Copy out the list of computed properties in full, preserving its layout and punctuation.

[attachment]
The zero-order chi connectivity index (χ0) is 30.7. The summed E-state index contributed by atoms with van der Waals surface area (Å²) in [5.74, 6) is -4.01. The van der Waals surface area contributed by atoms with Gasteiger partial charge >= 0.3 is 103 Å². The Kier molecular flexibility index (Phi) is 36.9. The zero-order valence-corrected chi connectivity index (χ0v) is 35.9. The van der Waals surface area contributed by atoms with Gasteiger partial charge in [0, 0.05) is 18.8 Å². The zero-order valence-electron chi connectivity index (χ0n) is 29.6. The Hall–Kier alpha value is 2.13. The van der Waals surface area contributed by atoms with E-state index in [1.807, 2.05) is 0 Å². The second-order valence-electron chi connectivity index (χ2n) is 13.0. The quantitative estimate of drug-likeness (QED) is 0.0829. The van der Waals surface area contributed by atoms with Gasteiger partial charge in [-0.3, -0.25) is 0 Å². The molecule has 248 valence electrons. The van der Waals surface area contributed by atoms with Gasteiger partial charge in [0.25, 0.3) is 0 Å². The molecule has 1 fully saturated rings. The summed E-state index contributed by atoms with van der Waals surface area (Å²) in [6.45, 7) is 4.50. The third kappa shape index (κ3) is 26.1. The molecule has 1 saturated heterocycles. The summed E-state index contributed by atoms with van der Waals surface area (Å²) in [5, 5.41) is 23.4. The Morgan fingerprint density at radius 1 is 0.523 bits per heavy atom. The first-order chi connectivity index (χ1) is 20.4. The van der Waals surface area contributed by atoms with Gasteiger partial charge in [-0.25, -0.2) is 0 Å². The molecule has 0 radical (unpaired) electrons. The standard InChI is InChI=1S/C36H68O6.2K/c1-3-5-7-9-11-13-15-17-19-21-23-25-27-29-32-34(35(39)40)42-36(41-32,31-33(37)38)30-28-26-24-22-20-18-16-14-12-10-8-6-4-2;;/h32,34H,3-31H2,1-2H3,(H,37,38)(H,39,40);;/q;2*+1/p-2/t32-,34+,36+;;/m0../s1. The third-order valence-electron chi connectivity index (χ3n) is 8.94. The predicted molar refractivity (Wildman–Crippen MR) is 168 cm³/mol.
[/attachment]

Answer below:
The zero-order chi connectivity index (χ0) is 30.7. The summed E-state index contributed by atoms with van der Waals surface area (Å²) in [5.74, 6) is -4.01. The van der Waals surface area contributed by atoms with Gasteiger partial charge >= 0.3 is 103 Å². The Kier molecular flexibility index (Phi) is 36.9. The zero-order valence-corrected chi connectivity index (χ0v) is 35.9. The van der Waals surface area contributed by atoms with Gasteiger partial charge in [0, 0.05) is 18.8 Å². The zero-order valence-electron chi connectivity index (χ0n) is 29.6. The Hall–Kier alpha value is 2.13. The van der Waals surface area contributed by atoms with E-state index in [1.807, 2.05) is 0 Å². The second-order valence-electron chi connectivity index (χ2n) is 13.0. The quantitative estimate of drug-likeness (QED) is 0.0829. The van der Waals surface area contributed by atoms with Gasteiger partial charge in [-0.3, -0.25) is 0 Å². The molecule has 248 valence electrons. The van der Waals surface area contributed by atoms with Gasteiger partial charge in [0.25, 0.3) is 0 Å². The molecule has 1 fully saturated rings. The summed E-state index contributed by atoms with van der Waals surface area (Å²) in [6.45, 7) is 4.50. The third kappa shape index (κ3) is 26.1. The molecule has 1 saturated heterocycles. The summed E-state index contributed by atoms with van der Waals surface area (Å²) in [5, 5.41) is 23.4. The Morgan fingerprint density at radius 1 is 0.523 bits per heavy atom. The first-order chi connectivity index (χ1) is 20.4. The van der Waals surface area contributed by atoms with Gasteiger partial charge in [-0.25, -0.2) is 0 Å². The molecule has 0 radical (unpaired) electrons. The standard InChI is InChI=1S/C36H68O6.2K/c1-3-5-7-9-11-13-15-17-19-21-23-25-27-29-32-34(35(39)40)42-36(41-32,31-33(37)38)30-28-26-24-22-20-18-16-14-12-10-8-6-4-2;;/h32,34H,3-31H2,1-2H3,(H,37,38)(H,39,40);;/q;2*+1/p-2/t32-,34+,36+;;/m0../s1. The third-order valence-electron chi connectivity index (χ3n) is 8.94. The predicted molar refractivity (Wildman–Crippen MR) is 168 cm³/mol.